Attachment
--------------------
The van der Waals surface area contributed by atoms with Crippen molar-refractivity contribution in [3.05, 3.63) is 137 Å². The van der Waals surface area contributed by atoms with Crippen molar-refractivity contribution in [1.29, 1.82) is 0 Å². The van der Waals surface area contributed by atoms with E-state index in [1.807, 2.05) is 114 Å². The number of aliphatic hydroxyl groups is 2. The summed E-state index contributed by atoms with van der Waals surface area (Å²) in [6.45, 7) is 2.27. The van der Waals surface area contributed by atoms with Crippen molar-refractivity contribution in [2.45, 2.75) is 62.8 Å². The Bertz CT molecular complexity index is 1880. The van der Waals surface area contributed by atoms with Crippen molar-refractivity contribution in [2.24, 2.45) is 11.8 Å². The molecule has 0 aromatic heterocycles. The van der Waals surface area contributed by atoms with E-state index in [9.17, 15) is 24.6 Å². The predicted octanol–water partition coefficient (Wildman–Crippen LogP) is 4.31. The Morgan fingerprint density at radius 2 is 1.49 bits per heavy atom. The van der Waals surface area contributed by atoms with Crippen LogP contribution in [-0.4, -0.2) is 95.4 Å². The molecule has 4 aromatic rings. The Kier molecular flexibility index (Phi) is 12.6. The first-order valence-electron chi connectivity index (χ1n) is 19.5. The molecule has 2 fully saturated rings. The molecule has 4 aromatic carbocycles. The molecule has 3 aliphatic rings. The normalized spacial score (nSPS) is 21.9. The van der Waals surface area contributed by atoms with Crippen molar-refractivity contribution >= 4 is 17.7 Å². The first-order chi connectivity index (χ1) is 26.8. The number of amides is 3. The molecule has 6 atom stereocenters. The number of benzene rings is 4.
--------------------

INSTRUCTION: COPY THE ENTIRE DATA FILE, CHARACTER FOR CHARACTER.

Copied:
The van der Waals surface area contributed by atoms with Crippen molar-refractivity contribution in [3.05, 3.63) is 137 Å². The van der Waals surface area contributed by atoms with Crippen molar-refractivity contribution in [1.29, 1.82) is 0 Å². The van der Waals surface area contributed by atoms with E-state index in [1.807, 2.05) is 114 Å². The number of aliphatic hydroxyl groups is 2. The summed E-state index contributed by atoms with van der Waals surface area (Å²) in [6.45, 7) is 2.27. The van der Waals surface area contributed by atoms with Crippen molar-refractivity contribution in [2.45, 2.75) is 62.8 Å². The Bertz CT molecular complexity index is 1880. The van der Waals surface area contributed by atoms with Crippen molar-refractivity contribution in [2.24, 2.45) is 11.8 Å². The molecule has 0 aromatic heterocycles. The van der Waals surface area contributed by atoms with E-state index in [9.17, 15) is 24.6 Å². The predicted octanol–water partition coefficient (Wildman–Crippen LogP) is 4.31. The Morgan fingerprint density at radius 2 is 1.49 bits per heavy atom. The van der Waals surface area contributed by atoms with Crippen LogP contribution in [-0.4, -0.2) is 95.4 Å². The molecule has 4 aromatic rings. The Kier molecular flexibility index (Phi) is 12.6. The first-order valence-electron chi connectivity index (χ1n) is 19.5. The molecule has 2 fully saturated rings. The molecule has 4 aromatic carbocycles. The molecule has 3 aliphatic rings. The normalized spacial score (nSPS) is 21.9. The van der Waals surface area contributed by atoms with Crippen molar-refractivity contribution >= 4 is 17.7 Å². The first-order chi connectivity index (χ1) is 26.8. The number of amides is 3. The molecule has 6 atom stereocenters. The number of benzene rings is 4.